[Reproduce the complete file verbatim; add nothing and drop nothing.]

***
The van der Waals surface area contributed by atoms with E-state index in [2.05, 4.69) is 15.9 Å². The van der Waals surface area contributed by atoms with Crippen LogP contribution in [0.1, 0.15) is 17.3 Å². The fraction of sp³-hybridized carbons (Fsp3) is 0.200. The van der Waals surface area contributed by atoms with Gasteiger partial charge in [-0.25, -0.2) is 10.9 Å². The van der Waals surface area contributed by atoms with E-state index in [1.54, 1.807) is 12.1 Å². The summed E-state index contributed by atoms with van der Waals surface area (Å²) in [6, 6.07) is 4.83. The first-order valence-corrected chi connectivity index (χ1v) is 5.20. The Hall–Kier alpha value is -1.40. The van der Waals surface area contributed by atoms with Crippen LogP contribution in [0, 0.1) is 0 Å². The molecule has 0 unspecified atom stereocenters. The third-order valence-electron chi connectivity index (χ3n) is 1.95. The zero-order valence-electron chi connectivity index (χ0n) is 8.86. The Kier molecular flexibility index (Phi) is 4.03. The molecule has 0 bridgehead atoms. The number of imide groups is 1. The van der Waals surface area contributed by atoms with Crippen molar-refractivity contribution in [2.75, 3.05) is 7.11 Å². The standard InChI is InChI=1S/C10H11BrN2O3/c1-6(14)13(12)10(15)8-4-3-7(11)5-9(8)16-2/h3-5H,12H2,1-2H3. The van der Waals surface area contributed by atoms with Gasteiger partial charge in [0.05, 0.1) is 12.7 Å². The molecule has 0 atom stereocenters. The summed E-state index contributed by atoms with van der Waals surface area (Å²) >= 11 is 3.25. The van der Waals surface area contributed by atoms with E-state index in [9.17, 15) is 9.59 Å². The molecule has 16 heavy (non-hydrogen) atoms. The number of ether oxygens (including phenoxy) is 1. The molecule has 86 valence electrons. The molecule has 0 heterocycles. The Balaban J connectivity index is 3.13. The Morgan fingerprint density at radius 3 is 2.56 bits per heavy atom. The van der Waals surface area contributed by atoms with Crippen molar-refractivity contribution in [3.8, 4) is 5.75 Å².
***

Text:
The van der Waals surface area contributed by atoms with E-state index in [2.05, 4.69) is 15.9 Å². The van der Waals surface area contributed by atoms with Crippen LogP contribution in [0.1, 0.15) is 17.3 Å². The fraction of sp³-hybridized carbons (Fsp3) is 0.200. The van der Waals surface area contributed by atoms with Gasteiger partial charge in [-0.25, -0.2) is 10.9 Å². The van der Waals surface area contributed by atoms with E-state index in [1.54, 1.807) is 12.1 Å². The summed E-state index contributed by atoms with van der Waals surface area (Å²) in [6, 6.07) is 4.83. The first-order valence-corrected chi connectivity index (χ1v) is 5.20. The Hall–Kier alpha value is -1.40. The van der Waals surface area contributed by atoms with Crippen LogP contribution in [0, 0.1) is 0 Å². The molecule has 0 unspecified atom stereocenters. The third-order valence-electron chi connectivity index (χ3n) is 1.95. The zero-order valence-electron chi connectivity index (χ0n) is 8.86. The Kier molecular flexibility index (Phi) is 4.03. The molecule has 0 bridgehead atoms. The number of imide groups is 1. The van der Waals surface area contributed by atoms with Crippen molar-refractivity contribution in [2.75, 3.05) is 7.11 Å². The standard InChI is InChI=1S/C10H11BrN2O3/c1-6(14)13(12)10(15)8-4-3-7(11)5-9(8)16-2/h3-5H,12H2,1-2H3. The van der Waals surface area contributed by atoms with Gasteiger partial charge in [0.05, 0.1) is 12.7 Å². The molecule has 0 atom stereocenters. The summed E-state index contributed by atoms with van der Waals surface area (Å²) >= 11 is 3.25. The van der Waals surface area contributed by atoms with E-state index in [9.17, 15) is 9.59 Å². The molecule has 16 heavy (non-hydrogen) atoms. The number of ether oxygens (including phenoxy) is 1. The molecule has 86 valence electrons. The molecule has 0 heterocycles. The Balaban J connectivity index is 3.13. The Morgan fingerprint density at radius 3 is 2.56 bits per heavy atom. The van der Waals surface area contributed by atoms with Crippen molar-refractivity contribution in [3.8, 4) is 5.75 Å².